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A New Way to Look at Fire: Using Artificial Intelligence to Describe Fire and Plume Behavior

By Daryn Sagel, Kevin Speer, and Bryan Quaife

The global increase in destructive and costly large-scale wildfires reveals a pressing need for better understanding and accurate prediction of fire and plume behavior. However, this multiphysics problem is challenging to efficiently model and simulate due to the presence of nonlinear and non-local effects, complex heterogeneous environments, and multiple time and length scales. These factors contribute to a variety of structures and behaviors that must be measured, modeled, simulated, and analyzed across diverse fire environments.

One approach that addresses the high computational cost of fire system simulation is the development of simplified models for operational settings that complement fire practitioners’ expertise [1, 3, 5]. In order to validate these models with experimental results prior to use, we quantify fire and plume behavior by applying computer vision principles and graph theory techniques to videos of fire. The resulting data describe the transport of heat and fire spread, turbulent statistics, and near-field plume structure. This novel approach generates a new statistical framework that better illustrates fire and plume dynamics [8].

Animation 1. An overhead view of a head fire that is propagating downwind along the horizontal plane. Data is captured using both a standard visual camera and an infrared camera, then analyzed to generate a dynamic map that depicts the fire's spatial and temporal evolution. From left to right: visual video; infrared video; and fire progression map that shows heated (gray), burning (red), and cooling (black) cells. Animation courtesy of Daryn Sagel.

Extracting Data From Videos

Many critical dynamics of fire behavior occur at centimeter or sub-centimeter scales, but these small-scale dynamics both inform and influence larger-scale fire behavior. To capture small-scale dynamics in the field, we employ visual and infrared cameras to record prescribed burn experiments. Animation 1 provides visual and infrared recordings of a 2-meter \(\times\) 2-meter pine straw burn and its calculated fire progression map.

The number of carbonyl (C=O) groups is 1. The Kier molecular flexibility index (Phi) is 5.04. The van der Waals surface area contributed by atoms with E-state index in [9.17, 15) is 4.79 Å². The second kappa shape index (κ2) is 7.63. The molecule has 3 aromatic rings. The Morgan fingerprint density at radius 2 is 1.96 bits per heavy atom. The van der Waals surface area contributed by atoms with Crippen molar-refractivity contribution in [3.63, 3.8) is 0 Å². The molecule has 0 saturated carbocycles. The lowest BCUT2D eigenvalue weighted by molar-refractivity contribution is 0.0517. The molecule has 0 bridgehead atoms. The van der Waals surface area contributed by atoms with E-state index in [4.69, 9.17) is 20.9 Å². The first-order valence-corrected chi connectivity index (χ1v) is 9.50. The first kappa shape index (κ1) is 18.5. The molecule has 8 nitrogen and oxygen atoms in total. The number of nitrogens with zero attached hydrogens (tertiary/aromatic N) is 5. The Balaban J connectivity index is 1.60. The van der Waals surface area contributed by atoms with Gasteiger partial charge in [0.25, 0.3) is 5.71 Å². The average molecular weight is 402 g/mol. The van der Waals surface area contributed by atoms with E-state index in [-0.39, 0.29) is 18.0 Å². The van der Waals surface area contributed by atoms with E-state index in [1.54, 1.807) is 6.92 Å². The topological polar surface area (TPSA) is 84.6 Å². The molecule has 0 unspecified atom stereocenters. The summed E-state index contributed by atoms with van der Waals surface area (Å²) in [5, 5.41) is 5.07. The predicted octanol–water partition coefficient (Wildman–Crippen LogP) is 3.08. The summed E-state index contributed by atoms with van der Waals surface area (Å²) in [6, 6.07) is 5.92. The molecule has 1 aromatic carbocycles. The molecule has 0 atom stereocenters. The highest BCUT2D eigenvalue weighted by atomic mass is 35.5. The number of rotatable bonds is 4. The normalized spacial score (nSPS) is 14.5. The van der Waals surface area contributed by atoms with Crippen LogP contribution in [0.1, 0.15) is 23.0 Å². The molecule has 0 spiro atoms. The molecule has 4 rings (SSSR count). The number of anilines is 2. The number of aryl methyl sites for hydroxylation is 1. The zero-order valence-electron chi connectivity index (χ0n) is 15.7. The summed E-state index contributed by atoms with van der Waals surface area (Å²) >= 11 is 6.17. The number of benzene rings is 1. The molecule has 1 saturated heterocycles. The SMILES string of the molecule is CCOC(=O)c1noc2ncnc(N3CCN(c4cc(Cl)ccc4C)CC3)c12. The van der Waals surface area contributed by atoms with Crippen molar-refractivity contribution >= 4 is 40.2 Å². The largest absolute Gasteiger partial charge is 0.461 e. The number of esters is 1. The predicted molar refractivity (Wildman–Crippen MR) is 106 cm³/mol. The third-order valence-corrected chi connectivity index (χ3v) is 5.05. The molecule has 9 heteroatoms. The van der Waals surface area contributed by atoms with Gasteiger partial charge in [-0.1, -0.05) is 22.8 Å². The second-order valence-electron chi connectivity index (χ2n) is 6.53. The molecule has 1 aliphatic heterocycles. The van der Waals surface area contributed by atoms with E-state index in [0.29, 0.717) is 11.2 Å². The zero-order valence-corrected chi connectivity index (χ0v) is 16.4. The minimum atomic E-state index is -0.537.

Our algorithm uses these videos to extract a fire’s path of travel via a series of steps that incorporate thresholding, clustering, Dijkstra’s algorithm, and a modified assignment problem. The assignment problem calculates a bijection to minimize \(\sum\nolimits_i \| \boldsymbol{a}_i - \boldsymbol{b}_i \|\), where \(\boldsymbol{a} = (\boldsymbol{a_1}, ..., \boldsymbol{a_n})\) and \(\boldsymbol{b} = (\boldsymbol{b_1}, ..., \boldsymbol{b_n})\) are fire fronts that are isolated in consecutive video frames (see Figure 1a). The spatial and temporal scales that are resolved by this method are limited only by the camera’s features; many modern cellphone cameras can capture sufficient videos for centimeter- or sub-centimeter-scale results. This method requires minimal equipment and can be set up outside of the fire area, thus enabling the study of many processes that occur in a wide range of fire scenarios.

In the field, the rate of spread is commonly presented as a single value that is associated with a set of wind, fuel, and slope conditions [7]. In contrast, our method yields spatially- and temporally-varying rates of spread that represent the fire front’s movement — thereby allowing more precise analysis of its critical dynamics. The strong relationship between fire behavior and atmospheric dynamics permitted us to interpret these results with atmospheric and fluid dynamics principles.

Figure 1. We calculate the displacement of the fire front between each pair of successive frames. By aggregating all velocity data from this experiment, we obtain a distribution that reveals underlying patterns governing the fire's propagation. 1a. Visualization of sample assignment problem results—or displacement of the fire boundary—between two consecutive frames. 1b. Distribution of positive longitudinal components of fire spread between all frames with an exponential fit. Figure courtesy of Daryn Sagel.

Analysis and Conclusions